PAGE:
Heightened risk of posttraumatic stress disorder in adults with autism spectrum disorder: The role of cumulative trauma and memory deficits

Freya Rumball*, Lucinda Brook, Francesca Happé, Anke Karl

*Corresponding author for this work

Research output: Contribution to journalArticlepeer-review

35 Citations (Scopus)

Abstract

Background: Individuals with Autism Spectrum Disorder (ASD) are known to be at increased risk of exposure to traumas such as maltreatment and abuse, however less is known about possible susceptibility towards the development of Posttraumatic Stress Disorder (PTSD) and associated risk factors. Aims: This study investigated the rates of trauma exposure and PTSD, and the role of cumulative trauma exposure and memory as risk factors for PTSD in adults who self-reported having received an ASD diagnosis, compared to a typically developing (TD) comparison group. Methods: Questionnaires assessing self-reported frequency of trauma exposure (LEC), PTSD symptomology (PCL-S) and memory (EMQ- R and BRIEF-A) were completed online by 38 ASD adults and 44 TD adults. Results: Rates of trauma exposure and PTSD symptomatology were significantly higher in the ASD group, compared to the TD group, with deficits in working memory and everyday memory mediating this association. Interestingly, a cumulative effect of trauma exposure on PTSD symptom severity was only found in the ASD group. Conclusions: High rates of trauma and probable PTSD in ASD adults highlight the importance of routine screening. Cumulative trauma exposure and memory deficits may act to increase risk of PTSD in ASD; longitudinal research is called for.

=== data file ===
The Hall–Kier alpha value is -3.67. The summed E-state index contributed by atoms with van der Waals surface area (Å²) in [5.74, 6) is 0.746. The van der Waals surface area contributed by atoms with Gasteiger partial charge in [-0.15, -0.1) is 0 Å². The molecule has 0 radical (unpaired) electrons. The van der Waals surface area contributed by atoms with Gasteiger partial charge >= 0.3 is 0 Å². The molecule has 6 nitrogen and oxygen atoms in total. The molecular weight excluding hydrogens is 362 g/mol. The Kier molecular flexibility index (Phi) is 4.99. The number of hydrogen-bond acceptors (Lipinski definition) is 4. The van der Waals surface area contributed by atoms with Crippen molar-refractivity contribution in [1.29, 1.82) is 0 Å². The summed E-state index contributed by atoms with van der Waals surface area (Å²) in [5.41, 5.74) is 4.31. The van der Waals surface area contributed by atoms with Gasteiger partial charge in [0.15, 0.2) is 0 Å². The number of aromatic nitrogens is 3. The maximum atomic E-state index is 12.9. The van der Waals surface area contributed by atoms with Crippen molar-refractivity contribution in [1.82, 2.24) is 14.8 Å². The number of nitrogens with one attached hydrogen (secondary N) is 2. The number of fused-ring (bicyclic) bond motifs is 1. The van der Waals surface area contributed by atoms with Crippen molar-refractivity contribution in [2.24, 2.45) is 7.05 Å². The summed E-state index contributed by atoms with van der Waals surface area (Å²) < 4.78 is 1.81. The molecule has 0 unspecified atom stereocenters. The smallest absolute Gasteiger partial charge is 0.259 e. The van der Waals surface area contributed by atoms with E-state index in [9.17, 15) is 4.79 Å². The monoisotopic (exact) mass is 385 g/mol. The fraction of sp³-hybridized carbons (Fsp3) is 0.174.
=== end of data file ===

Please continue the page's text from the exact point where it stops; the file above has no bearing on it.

Original languageEnglish
Article number103848
JournalResearch in Developmental Disabilities
Volume110
DOIs
Publication statusPublished - Mar 2021

Keywords

  • ASD
  • Autism
  • Memory
  • Mental health
  • Post-traumatic stress disorder
  • PTSD
  • Trauma

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